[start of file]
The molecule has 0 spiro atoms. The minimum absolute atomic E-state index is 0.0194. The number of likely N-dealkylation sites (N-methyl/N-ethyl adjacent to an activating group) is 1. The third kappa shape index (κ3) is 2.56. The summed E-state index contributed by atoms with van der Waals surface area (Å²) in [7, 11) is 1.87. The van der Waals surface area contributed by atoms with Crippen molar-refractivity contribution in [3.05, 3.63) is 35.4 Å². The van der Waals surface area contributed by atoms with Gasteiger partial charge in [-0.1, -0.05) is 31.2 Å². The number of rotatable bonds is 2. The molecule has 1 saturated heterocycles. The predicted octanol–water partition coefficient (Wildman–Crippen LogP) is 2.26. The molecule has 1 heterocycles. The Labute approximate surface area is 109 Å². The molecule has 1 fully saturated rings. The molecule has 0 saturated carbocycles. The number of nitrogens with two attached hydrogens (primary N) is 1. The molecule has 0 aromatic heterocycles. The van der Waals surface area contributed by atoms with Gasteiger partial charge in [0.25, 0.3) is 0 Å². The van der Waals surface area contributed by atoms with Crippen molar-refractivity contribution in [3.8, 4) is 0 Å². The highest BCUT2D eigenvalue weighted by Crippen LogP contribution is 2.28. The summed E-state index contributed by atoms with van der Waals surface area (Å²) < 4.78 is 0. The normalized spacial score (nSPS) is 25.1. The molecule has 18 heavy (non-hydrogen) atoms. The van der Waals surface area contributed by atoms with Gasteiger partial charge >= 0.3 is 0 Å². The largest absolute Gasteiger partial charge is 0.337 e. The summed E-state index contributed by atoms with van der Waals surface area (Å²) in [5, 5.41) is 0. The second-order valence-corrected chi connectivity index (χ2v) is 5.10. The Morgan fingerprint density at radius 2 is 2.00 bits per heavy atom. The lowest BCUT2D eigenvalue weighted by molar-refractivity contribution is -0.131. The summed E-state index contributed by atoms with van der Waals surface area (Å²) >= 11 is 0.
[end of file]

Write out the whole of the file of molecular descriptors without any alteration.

The molecule has 0 spiro atoms. The minimum absolute atomic E-state index is 0.0194. The number of likely N-dealkylation sites (N-methyl/N-ethyl adjacent to an activating group) is 1. The third kappa shape index (κ3) is 2.56. The summed E-state index contributed by atoms with van der Waals surface area (Å²) in [7, 11) is 1.87. The van der Waals surface area contributed by atoms with Crippen molar-refractivity contribution in [3.05, 3.63) is 35.4 Å². The van der Waals surface area contributed by atoms with Gasteiger partial charge in [-0.1, -0.05) is 31.2 Å². The number of rotatable bonds is 2. The molecule has 1 saturated heterocycles. The predicted octanol–water partition coefficient (Wildman–Crippen LogP) is 2.26. The molecule has 1 heterocycles. The Labute approximate surface area is 109 Å². The molecule has 1 fully saturated rings. The molecule has 0 saturated carbocycles. The number of nitrogens with two attached hydrogens (primary N) is 1. The molecule has 0 aromatic heterocycles. The van der Waals surface area contributed by atoms with Gasteiger partial charge in [0.25, 0.3) is 0 Å². The van der Waals surface area contributed by atoms with Crippen molar-refractivity contribution in [3.8, 4) is 0 Å². The highest BCUT2D eigenvalue weighted by Crippen LogP contribution is 2.28. The summed E-state index contributed by atoms with van der Waals surface area (Å²) < 4.78 is 0. The normalized spacial score (nSPS) is 25.1. The molecule has 18 heavy (non-hydrogen) atoms. The van der Waals surface area contributed by atoms with Gasteiger partial charge >= 0.3 is 0 Å². The largest absolute Gasteiger partial charge is 0.337 e. The summed E-state index contributed by atoms with van der Waals surface area (Å²) in [5, 5.41) is 0. The second-order valence-corrected chi connectivity index (χ2v) is 5.10. The Morgan fingerprint density at radius 2 is 2.00 bits per heavy atom. The lowest BCUT2D eigenvalue weighted by molar-refractivity contribution is -0.131. The summed E-state index contributed by atoms with van der Waals surface area (Å²) >= 11 is 0.